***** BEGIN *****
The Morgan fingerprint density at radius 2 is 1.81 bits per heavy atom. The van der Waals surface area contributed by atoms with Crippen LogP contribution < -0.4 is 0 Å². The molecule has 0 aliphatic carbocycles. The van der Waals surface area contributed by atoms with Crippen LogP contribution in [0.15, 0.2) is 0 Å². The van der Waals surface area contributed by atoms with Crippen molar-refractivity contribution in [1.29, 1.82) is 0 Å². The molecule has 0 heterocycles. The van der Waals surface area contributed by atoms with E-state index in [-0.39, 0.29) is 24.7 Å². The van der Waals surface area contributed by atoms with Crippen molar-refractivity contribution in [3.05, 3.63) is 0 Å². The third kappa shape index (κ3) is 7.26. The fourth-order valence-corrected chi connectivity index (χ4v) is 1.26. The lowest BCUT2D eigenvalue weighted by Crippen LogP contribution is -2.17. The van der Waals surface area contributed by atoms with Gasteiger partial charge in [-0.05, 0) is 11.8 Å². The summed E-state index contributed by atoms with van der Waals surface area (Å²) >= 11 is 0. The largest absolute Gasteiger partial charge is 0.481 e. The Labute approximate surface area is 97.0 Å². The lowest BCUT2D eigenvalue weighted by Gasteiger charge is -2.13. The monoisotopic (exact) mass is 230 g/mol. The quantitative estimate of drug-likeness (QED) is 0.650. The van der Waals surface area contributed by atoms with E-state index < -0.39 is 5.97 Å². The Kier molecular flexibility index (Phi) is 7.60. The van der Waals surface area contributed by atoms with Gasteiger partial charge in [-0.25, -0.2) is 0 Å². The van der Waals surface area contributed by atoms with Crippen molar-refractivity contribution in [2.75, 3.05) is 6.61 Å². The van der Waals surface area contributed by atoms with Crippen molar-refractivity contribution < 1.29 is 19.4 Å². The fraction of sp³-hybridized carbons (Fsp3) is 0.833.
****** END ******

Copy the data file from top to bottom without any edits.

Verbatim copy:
The Morgan fingerprint density at radius 2 is 1.81 bits per heavy atom. The van der Waals surface area contributed by atoms with Crippen LogP contribution < -0.4 is 0 Å². The molecule has 0 aliphatic carbocycles. The van der Waals surface area contributed by atoms with Crippen LogP contribution in [0.15, 0.2) is 0 Å². The van der Waals surface area contributed by atoms with Crippen molar-refractivity contribution in [1.29, 1.82) is 0 Å². The molecule has 0 heterocycles. The van der Waals surface area contributed by atoms with E-state index in [-0.39, 0.29) is 24.7 Å². The van der Waals surface area contributed by atoms with Crippen molar-refractivity contribution in [3.05, 3.63) is 0 Å². The third kappa shape index (κ3) is 7.26. The fourth-order valence-corrected chi connectivity index (χ4v) is 1.26. The lowest BCUT2D eigenvalue weighted by Crippen LogP contribution is -2.17. The van der Waals surface area contributed by atoms with Gasteiger partial charge in [-0.05, 0) is 11.8 Å². The summed E-state index contributed by atoms with van der Waals surface area (Å²) >= 11 is 0. The largest absolute Gasteiger partial charge is 0.481 e. The Labute approximate surface area is 97.0 Å². The lowest BCUT2D eigenvalue weighted by Gasteiger charge is -2.13. The monoisotopic (exact) mass is 230 g/mol. The quantitative estimate of drug-likeness (QED) is 0.650. The van der Waals surface area contributed by atoms with E-state index < -0.39 is 5.97 Å². The Kier molecular flexibility index (Phi) is 7.60. The van der Waals surface area contributed by atoms with Gasteiger partial charge in [-0.25, -0.2) is 0 Å². The van der Waals surface area contributed by atoms with Crippen molar-refractivity contribution in [2.75, 3.05) is 6.61 Å². The van der Waals surface area contributed by atoms with Crippen molar-refractivity contribution < 1.29 is 19.4 Å². The fraction of sp³-hybridized carbons (Fsp3) is 0.833.